( dpa ) - The United Nations Security Council planned to meet Monday for a formal debate on Kosovo's declaration of independence while Secretary General Ban Ki-moon called for a peaceful resolution of the storm of controversy triggered by the move.The meeting at 2100 GMT in New York by the 15-nation council will be attended by Serbian President Boris Tadic, whose government has rejected Kosovo's secession. The council met Sunday to discuss procedures for the open meeting on Monday.
Ban informed the council of events in Pristina, saying that the UN mission reported the situation remained calm. He said Kosovo Prime Minister Hashim Thaci has reaffirmed "equal opportunity and no discrimination of any Kosovo inhabitants."
"I call on all sides to reaffirm and act upon their commitment to refrain from any action and statements that could endanger peace and incite violence or jeopardize security in the region," Ban said.
He said the situation in Kosovo is at too early a stage to make further comment. But he had instructed the UN mission in Kosovo (UNMIK) to remain there to carry out Resolution 1244 of 1999, which will remain the legal framework for the mandate.
The resolution authorizes the UN to assist Pristina in establishing democratic institutions, and the European Union and other states to provide security and protection to Kosovo.
Council members said they agreed that the resolution remains in effect. But Russian UN Ambassador Vitaly Churkin called on the UNMIK to declare Kosovo independence illegal, a call that was rejected by the US and British envoys, whose governments support Kosovo's independence.
The diplomats and the UN said it will be up to individual countries to recognize Kosovo's sovereignty and not for the UN to do so. They refrained from interpreting too much from the new developments in Kosovo at the moment.
US deputy ambassador Alejandro Wolff told reporters that the United States was "pleased" to see implementation of the Martti Ahtisaari plan - after the former Finnish president who negotiated the plan that gives Kosovo an internationally supervised independence.
"We are not particularly concerned or see any dangers that we would worry about," Wolff said in reply to a question whether the plan could inspire other ethnic groups to demand independence.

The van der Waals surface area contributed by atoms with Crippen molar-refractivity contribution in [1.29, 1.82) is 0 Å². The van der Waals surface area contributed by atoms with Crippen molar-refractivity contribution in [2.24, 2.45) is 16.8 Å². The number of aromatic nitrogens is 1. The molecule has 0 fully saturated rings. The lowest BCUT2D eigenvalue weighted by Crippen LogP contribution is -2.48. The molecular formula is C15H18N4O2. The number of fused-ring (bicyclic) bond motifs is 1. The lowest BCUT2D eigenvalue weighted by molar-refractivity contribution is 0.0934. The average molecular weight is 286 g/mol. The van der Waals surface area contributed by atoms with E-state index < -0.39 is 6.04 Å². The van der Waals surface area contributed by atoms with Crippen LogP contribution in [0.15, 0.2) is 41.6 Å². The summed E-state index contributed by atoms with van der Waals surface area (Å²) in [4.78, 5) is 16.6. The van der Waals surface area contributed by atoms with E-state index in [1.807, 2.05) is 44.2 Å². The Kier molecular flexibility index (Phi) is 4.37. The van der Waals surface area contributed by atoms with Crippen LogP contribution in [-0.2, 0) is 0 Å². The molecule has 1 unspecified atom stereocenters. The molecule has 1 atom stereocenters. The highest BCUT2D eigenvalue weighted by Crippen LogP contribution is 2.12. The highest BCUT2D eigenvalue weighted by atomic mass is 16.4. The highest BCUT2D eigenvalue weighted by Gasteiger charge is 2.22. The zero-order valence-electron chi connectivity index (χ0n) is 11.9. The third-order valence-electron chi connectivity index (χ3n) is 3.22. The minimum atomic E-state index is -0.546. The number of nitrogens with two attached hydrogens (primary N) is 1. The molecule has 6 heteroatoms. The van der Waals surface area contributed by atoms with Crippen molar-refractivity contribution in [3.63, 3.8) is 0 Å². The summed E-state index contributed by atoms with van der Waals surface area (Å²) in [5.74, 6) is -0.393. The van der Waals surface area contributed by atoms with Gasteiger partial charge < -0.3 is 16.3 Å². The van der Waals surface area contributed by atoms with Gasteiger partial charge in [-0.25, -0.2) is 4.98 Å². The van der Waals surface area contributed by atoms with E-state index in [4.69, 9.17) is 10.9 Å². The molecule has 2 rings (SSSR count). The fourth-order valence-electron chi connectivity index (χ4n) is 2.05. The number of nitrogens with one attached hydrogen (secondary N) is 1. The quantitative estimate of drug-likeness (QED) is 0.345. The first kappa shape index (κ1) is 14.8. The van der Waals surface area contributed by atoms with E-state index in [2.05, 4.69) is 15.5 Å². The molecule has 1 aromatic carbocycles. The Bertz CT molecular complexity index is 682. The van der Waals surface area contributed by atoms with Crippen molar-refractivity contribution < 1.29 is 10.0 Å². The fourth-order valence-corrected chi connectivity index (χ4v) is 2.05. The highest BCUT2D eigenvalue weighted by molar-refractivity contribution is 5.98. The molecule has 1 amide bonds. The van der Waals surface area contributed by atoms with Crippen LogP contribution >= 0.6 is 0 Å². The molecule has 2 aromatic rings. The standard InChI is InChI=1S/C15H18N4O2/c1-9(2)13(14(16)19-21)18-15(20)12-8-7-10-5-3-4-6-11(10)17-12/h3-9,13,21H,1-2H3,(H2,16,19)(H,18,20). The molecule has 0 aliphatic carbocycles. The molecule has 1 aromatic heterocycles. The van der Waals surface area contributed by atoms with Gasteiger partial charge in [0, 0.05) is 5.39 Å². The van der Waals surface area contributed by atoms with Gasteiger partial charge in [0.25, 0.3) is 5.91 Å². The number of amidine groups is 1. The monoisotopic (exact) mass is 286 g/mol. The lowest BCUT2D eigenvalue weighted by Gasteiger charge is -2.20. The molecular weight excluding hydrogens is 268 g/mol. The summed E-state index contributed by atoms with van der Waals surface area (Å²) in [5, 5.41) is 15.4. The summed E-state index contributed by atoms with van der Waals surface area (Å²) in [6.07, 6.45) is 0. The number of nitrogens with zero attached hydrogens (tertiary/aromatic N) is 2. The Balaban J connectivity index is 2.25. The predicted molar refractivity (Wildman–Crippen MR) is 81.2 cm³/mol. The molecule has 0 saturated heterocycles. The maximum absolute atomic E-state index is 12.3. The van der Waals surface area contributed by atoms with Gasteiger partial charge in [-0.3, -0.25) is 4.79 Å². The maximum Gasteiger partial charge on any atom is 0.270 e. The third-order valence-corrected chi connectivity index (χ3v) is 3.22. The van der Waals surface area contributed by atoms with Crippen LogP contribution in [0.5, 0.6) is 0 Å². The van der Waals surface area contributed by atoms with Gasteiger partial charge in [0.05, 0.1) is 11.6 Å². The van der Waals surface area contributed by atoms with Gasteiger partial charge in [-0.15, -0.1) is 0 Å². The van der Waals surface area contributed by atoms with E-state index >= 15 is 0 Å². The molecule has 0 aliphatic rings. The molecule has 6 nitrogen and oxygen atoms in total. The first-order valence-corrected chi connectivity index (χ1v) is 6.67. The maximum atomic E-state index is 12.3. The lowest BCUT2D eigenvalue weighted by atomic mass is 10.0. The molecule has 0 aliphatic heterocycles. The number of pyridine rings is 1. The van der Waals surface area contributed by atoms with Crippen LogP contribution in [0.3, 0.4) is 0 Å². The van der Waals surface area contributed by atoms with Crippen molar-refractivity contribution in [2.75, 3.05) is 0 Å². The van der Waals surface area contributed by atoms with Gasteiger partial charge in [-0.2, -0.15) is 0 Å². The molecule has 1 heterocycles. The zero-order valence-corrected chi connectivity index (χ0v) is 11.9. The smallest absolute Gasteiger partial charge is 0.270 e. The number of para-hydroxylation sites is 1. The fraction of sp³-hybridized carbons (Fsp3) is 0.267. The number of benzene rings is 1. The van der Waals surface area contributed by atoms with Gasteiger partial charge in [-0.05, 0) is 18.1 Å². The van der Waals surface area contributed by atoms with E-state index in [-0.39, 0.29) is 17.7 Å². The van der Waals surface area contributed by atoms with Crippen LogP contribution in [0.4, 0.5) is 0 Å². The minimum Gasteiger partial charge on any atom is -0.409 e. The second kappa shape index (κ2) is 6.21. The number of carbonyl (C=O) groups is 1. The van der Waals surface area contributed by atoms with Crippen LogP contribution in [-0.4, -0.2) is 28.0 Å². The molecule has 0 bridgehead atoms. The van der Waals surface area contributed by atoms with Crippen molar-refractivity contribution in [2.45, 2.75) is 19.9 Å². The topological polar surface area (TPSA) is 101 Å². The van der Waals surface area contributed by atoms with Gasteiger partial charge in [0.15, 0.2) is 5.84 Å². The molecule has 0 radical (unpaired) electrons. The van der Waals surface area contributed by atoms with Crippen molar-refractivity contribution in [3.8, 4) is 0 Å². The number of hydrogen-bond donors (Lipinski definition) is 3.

The United States and other Western governments in the council have rejected Russia's repeated warnings that granting or recognizing Kosovo as a full-fledged state would set a precedence for territories like Abkhazia, a white Russian-inhabited province in Georgia, to break from that nation.
The US said Kosovo was a "unique" case that called for a special solution.
The meeting on Sunday was requested by Russia, but Russian diplomats declined to say what they planned to achieve in the urgent meeting.
Of the Security Council's five permanent members with veto power, Russia and China oppose Kosovo's independence while the United States, France and Britain support it.
Serbian Foreign Minister Vuk Jeremic appeared before the council Thursday to appeal for action to stop Kosovo from declaring independence. But the council took no action, saying the issue had to be dealt with by the European Union.
Jeremic said Belgrade intended to impose political, diplomatic and economic sanctions on Kosovo if it went ahead with independence.
"The Republic of Serbia shall not tolerate such an illegal act of secession," Jeremic said. "If forced to react beyond our control, our government and National Assembly will declare the actions of the authorities in Pristina null and void."
"And we shall undertake all diplomatic, political and economic measures designed to impede and reverse this direct and unprovoked attack on our sovereignty," he said.